Kevin Mills has sent this brilliant report about his time participating in the Tour De Mont Blanc.
Tour De Mont Blanc 2020
The Covid 19 crisis has had some positives such as, very few excuses not to go cycling. So I’ve done more cycling this year than ever, and many of them with Killa (thanks for the company!) Set against this the roller coaster of, will we be going to France for our annual Tour de Mont Blanc or not? Booking hotels, insurance, flights etc has been a pain and a number of our party dropped out, not to mention all the additional paperwork to complete (none of which was checked at the borders)
So it was a huge relief to set off from Chamonix for the transfer through the Mont Blanc tunnel, but this was tempered by the torrential rain on the Italian side. The descent through Courmayeur to the foot of Petit St Bernard pass was cold and wet, but the sun came out on the ascent, although I did have an annoying click on the right pedal, which I put down to a loose cleat. A quick tweak at the Col seemed to resolve the problem and then the superb descent to Bourg St Maurice for the long climb to Col De L’Iseran.
After climbing for 10k or so I was settling into a nice rhythm and the sun was very welcome, but the click came back with a vengeance and I was just thinking, not sure I can put up with this for another 3 days when the crank on the chain ring side broke clean in half and I was left with a pedal and half a crank hanging off my shoe (note this was a dura ace chain set with probably less than 3000 miles on it). Total disaster – on a previous TDMB one rider had a bottom bracket failure and spent 2 days scouring the Alps for a fix. There are surprisingly few bike shops in the Alps and many businesses are closed due to Covid 19.
So I dropped back to our support car, trying to see the funny side (which was a struggle) put the bike on the roof and got on the phone. There was 1 bike shop open in Bourg St Maurice and he had 1 large road bike for hire. Our wonderful DS and support car driver, Amanda, drove me down to the shop and the owner showed me his hire bike – it was a monster and I think the bike shop owner could tell that I wasn’t relishing the thought of riding his bike for the next 3 days as he asked had we tried Intersport at the other end of town, as they had a repair shop. So with increasing despondency we drove to Intersport. Against all the odds, the mechanic had a semi compact Dura ace crank set. He told us to get a coffee and he would fix it there and then, so we did, and 20 mins later I had a fixed bike sat on the roof of the car.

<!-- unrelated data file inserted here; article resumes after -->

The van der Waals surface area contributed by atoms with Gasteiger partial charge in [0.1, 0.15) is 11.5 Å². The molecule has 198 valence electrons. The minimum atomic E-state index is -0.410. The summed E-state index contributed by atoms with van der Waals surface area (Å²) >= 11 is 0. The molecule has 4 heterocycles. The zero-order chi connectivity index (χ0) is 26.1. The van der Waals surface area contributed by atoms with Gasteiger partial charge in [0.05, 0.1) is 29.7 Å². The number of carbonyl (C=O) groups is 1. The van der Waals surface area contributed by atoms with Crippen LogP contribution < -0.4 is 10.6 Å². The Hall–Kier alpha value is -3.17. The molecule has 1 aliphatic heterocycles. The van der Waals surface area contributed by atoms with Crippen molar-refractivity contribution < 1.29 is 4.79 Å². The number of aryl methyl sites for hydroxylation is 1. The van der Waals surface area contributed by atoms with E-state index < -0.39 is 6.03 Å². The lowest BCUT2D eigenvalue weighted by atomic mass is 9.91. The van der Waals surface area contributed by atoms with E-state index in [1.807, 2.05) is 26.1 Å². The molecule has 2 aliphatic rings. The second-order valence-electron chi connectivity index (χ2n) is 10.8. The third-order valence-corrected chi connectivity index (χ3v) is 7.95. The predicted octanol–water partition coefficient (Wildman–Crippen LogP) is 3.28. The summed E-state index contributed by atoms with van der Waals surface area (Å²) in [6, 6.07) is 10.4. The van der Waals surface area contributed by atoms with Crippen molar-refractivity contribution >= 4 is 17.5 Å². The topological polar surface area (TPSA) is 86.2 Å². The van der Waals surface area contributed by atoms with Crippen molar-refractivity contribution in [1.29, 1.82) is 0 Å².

We had originally agreed that we would catch the rest of the party up at the top of the Col but I couldn’t face the ribbing of not completing the whole route, so I got Amanda to drop me off before Val d’-Isere with 3 bottles and gels to get me to the hotel unsupported. Off I set, maybe 2 hrs after disaster struck, for the spectacular climb to the top. It rained on the way, but I didn’t really care, I was delighted to be back on my bike.
It’s another awesome descent down to a small village – Bonneval-sur-Arc and I was really pushing it through the village and on to the valley road when I came across the rest of my party, who had very graciously decided to wait for me to catch up so that we could ride together to the hotel at Assois – I suspect that the warm sunshine might have been a factor here!
I’m glad to say that the rest of the trip was less eventful. We crossed Col du Telegraphe, Col du Galibier and Alpe-d’Huez on day 2 and stayed at a cracking hotel that night just below the Barrage Du Verney – a cycling friendly hotel where a lot of pro teams stay. Day 3 took us over Col du Glandon and Col de La Madeleine and day 4, Cormet de Roselend and finally Col Des Saises – where we tried to identify the spot where Hirshi crashed on the Tour a few days earlier.
All in all a fantastic trip – and the numbers are: 310 miles, 12,637m ascent, 1 new crank set and 14 days quarantine.